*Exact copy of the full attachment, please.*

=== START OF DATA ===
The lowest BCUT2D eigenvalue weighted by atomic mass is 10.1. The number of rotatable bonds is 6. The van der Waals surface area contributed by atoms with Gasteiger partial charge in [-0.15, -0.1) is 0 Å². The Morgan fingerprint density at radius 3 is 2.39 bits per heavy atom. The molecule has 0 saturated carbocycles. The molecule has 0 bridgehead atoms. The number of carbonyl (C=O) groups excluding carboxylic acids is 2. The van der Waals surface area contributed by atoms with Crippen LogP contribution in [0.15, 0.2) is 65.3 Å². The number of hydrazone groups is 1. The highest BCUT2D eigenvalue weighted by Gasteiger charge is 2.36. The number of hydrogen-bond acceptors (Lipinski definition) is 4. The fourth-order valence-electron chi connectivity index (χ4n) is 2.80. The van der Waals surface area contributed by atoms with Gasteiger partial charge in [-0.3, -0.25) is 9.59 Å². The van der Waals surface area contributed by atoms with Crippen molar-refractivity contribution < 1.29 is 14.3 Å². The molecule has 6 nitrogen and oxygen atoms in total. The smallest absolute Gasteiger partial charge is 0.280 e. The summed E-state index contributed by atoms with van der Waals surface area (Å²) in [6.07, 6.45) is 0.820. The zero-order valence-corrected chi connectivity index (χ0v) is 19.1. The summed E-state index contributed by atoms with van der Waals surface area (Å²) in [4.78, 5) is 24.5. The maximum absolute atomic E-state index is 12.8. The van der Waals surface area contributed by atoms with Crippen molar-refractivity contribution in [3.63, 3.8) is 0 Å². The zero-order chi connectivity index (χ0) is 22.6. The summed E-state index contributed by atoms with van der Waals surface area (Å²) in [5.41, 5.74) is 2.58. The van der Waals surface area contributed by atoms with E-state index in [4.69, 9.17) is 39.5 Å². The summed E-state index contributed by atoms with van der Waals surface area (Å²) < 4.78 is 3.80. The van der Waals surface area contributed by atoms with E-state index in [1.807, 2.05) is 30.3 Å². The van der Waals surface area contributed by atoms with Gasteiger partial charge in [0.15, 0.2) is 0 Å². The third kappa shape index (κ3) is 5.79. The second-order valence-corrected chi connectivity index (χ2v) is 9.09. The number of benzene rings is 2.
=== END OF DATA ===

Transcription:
The lowest BCUT2D eigenvalue weighted by atomic mass is 10.1. The number of rotatable bonds is 6. The van der Waals surface area contributed by atoms with Gasteiger partial charge in [-0.15, -0.1) is 0 Å². The Morgan fingerprint density at radius 3 is 2.39 bits per heavy atom. The molecule has 0 saturated carbocycles. The molecule has 0 bridgehead atoms. The number of carbonyl (C=O) groups excluding carboxylic acids is 2. The van der Waals surface area contributed by atoms with Crippen LogP contribution in [0.15, 0.2) is 65.3 Å². The number of hydrazone groups is 1. The highest BCUT2D eigenvalue weighted by Gasteiger charge is 2.36. The number of hydrogen-bond acceptors (Lipinski definition) is 4. The fourth-order valence-electron chi connectivity index (χ4n) is 2.80. The van der Waals surface area contributed by atoms with Gasteiger partial charge in [-0.3, -0.25) is 9.59 Å². The van der Waals surface area contributed by atoms with Crippen molar-refractivity contribution < 1.29 is 14.3 Å². The molecule has 6 nitrogen and oxygen atoms in total. The smallest absolute Gasteiger partial charge is 0.280 e. The summed E-state index contributed by atoms with van der Waals surface area (Å²) in [6.07, 6.45) is 0.820. The zero-order valence-corrected chi connectivity index (χ0v) is 19.1. The summed E-state index contributed by atoms with van der Waals surface area (Å²) in [4.78, 5) is 24.5. The maximum absolute atomic E-state index is 12.8. The van der Waals surface area contributed by atoms with Crippen molar-refractivity contribution in [3.63, 3.8) is 0 Å². The zero-order chi connectivity index (χ0) is 22.6. The summed E-state index contributed by atoms with van der Waals surface area (Å²) in [5.41, 5.74) is 2.58. The van der Waals surface area contributed by atoms with E-state index in [4.69, 9.17) is 39.5 Å². The summed E-state index contributed by atoms with van der Waals surface area (Å²) < 4.78 is 3.80. The van der Waals surface area contributed by atoms with E-state index in [1.807, 2.05) is 30.3 Å². The van der Waals surface area contributed by atoms with Gasteiger partial charge in [0.15, 0.2) is 0 Å². The third kappa shape index (κ3) is 5.79. The second-order valence-corrected chi connectivity index (χ2v) is 9.09. The number of benzene rings is 2.